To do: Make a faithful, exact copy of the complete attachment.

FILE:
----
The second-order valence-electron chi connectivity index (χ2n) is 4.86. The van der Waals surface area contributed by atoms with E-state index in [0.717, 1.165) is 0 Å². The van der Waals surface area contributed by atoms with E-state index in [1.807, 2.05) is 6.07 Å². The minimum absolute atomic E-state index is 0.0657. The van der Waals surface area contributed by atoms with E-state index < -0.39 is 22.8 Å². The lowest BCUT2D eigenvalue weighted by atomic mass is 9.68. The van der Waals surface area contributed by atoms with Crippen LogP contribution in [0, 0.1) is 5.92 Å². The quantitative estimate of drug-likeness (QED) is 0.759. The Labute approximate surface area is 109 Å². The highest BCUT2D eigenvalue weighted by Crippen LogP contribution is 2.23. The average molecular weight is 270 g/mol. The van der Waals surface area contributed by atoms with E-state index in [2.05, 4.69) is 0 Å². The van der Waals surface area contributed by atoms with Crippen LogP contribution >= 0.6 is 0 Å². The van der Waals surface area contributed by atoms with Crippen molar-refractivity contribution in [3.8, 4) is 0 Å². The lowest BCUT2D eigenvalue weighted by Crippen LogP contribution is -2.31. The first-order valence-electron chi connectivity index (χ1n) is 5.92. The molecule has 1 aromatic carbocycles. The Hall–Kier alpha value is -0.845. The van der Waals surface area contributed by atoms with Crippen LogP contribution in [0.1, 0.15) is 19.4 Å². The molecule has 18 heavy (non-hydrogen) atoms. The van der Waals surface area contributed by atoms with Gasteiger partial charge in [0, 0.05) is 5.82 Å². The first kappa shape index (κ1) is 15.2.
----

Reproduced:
The second-order valence-electron chi connectivity index (χ2n) is 4.86. The van der Waals surface area contributed by atoms with E-state index in [0.717, 1.165) is 0 Å². The van der Waals surface area contributed by atoms with E-state index in [1.807, 2.05) is 6.07 Å². The minimum absolute atomic E-state index is 0.0657. The van der Waals surface area contributed by atoms with E-state index < -0.39 is 22.8 Å². The lowest BCUT2D eigenvalue weighted by atomic mass is 9.68. The van der Waals surface area contributed by atoms with Crippen LogP contribution in [0, 0.1) is 5.92 Å². The quantitative estimate of drug-likeness (QED) is 0.759. The Labute approximate surface area is 109 Å². The highest BCUT2D eigenvalue weighted by Crippen LogP contribution is 2.23. The average molecular weight is 270 g/mol. The van der Waals surface area contributed by atoms with E-state index in [2.05, 4.69) is 0 Å². The van der Waals surface area contributed by atoms with Crippen LogP contribution >= 0.6 is 0 Å². The van der Waals surface area contributed by atoms with Crippen molar-refractivity contribution in [3.8, 4) is 0 Å². The lowest BCUT2D eigenvalue weighted by Crippen LogP contribution is -2.31. The first-order valence-electron chi connectivity index (χ1n) is 5.92. The molecule has 1 aromatic carbocycles. The Hall–Kier alpha value is -0.845. The van der Waals surface area contributed by atoms with Crippen LogP contribution in [0.1, 0.15) is 19.4 Å². The molecule has 18 heavy (non-hydrogen) atoms. The van der Waals surface area contributed by atoms with Gasteiger partial charge in [0, 0.05) is 5.82 Å². The first kappa shape index (κ1) is 15.2.